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By Shannon Bennett
unions often worry that each new regulation will make it harder to provide members
with speedy service. This is especially true considering the responsibilities
that accompany the member identification regulations associated with Section
326 of the USA PATRIOT Act. The days of verifying an individual's identity by
obtaining a social security number, looking at a driver's license, and calling
up a negative database search before handing them a starter kit of checks are
gone. Complying with the regulations now brings added elements of identity verification.
Perhaps the best solution for an effective CIP that does not slow the account-opening
process is having policies and procedures in place that utilize technology to
prevent and detect identity theft.
Trying to manually verify a member's identity can be time consuming and almost
impossible. The time it takes to manually confirm the identity of an individual
or entity may allow criminals access into your system before discovering the
documents they used to open their account were either stolen or bogus. The USA
PATRIOT Act requires that you verify a member's identity within a "reasonable"
The many steps required to approve a new member can make it tempting for an
employee to bypass some of them if the member is frustrated or the employee
is in a hurry. Using technology as part of your procedures greatly simplifies
and expedites the process and lessens the chances an employee might ignore certain
steps. Having a system that provides a consistent approach to verifying a member's
information also minimizes the chance of profiling is another important consideration.
There are many other advantages to incorporating technology into your CIP procedures.
The USA PATRIOT Act requires that your CIP include risked-based procedures when
determining the identity of a member. Having the right system that is designed
to measure the risk of each potential member can meet the requirement. With
the use of technology, you can automate your member identification procedures
into your work flow. The right system can provide your staff with the proper
questions to ask at account opening, and the system will then follow up with
recommendations on how to proceed with the transaction. If further due diligence
is required, some systems are designed to automatically pass the member's information
into multiple databases and public records to actually verify the data. Having
a CIP solution that provides help text to your employees when the system assigns
a high-risk rating or discovers a possible fraud situation allows the employee
to conduct business as usual without putting the potential member on notice.
Section 326 of the USA PATRIOT Act requires you to compare member information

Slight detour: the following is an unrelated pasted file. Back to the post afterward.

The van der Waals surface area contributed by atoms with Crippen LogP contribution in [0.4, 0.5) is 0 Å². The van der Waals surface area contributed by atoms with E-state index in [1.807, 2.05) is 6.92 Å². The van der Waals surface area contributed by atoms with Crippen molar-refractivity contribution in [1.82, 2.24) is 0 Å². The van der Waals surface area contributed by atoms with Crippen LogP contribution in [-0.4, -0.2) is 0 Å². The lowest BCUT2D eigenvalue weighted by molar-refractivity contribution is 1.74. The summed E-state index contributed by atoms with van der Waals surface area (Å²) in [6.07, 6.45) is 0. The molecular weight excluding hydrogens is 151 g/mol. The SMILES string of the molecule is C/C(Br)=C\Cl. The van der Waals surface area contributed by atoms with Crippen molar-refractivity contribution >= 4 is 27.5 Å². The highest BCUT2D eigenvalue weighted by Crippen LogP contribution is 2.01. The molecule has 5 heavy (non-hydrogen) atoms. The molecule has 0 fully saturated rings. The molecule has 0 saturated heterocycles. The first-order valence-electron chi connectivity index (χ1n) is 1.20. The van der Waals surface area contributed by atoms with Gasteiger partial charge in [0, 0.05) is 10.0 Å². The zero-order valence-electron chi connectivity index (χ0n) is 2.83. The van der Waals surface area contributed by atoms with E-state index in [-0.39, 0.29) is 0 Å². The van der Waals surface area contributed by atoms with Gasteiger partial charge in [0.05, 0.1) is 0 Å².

against government lists and lists of known terrorists. With the lists of known
terrorists continually growing, manually checking and rechecking them is inefficient
and time consuming. Effectively meeting this obligation requires having a comprehensive
system that continually monitors and updates the names of terrorists and their
organizations. Although some systems can screen a member's name against lists,
such as Office of Foreign Assets Control (OFAC) and the 314(a) list, having
a solution that gives you the option of either integrating into your work flow
with real-time results or being able to batch process at night is clearly beneficial.
Finally, documenting and maintaining certain information is another important
element of Section 326. Having an automated CIP solution that collects and maintains
the required documentation for the two-tiered record requirement gives credit
unions assurance that they are meeting the rule. Using technology to collect
and store the information eliminates the nightmare of relying on staff to properly
document and retain the required information. With the use of technology, the
ability to retrieve necessary data also cuts down on the hours usually spent
to gather information that was collected years earlier.
Preventing your credit union from being used by identity thieves means having
an effective "Customer Identification Program," which includes policies
and procedures that utilizes technology to prevent and detect identity theft.
With the right system, providing good member service does not have to be a thing
of the past.
Shannon Bennett, CRCM, is the Financial Intelligence Compliance
Manager at Bankers Systems, Inc., a leading national provider of compliance
tools, technology, and services for financial organizations and their legal
counsel. Approximately one third of all credit unions in the United States use
a Bankers Systems solution.
November 8, 2004
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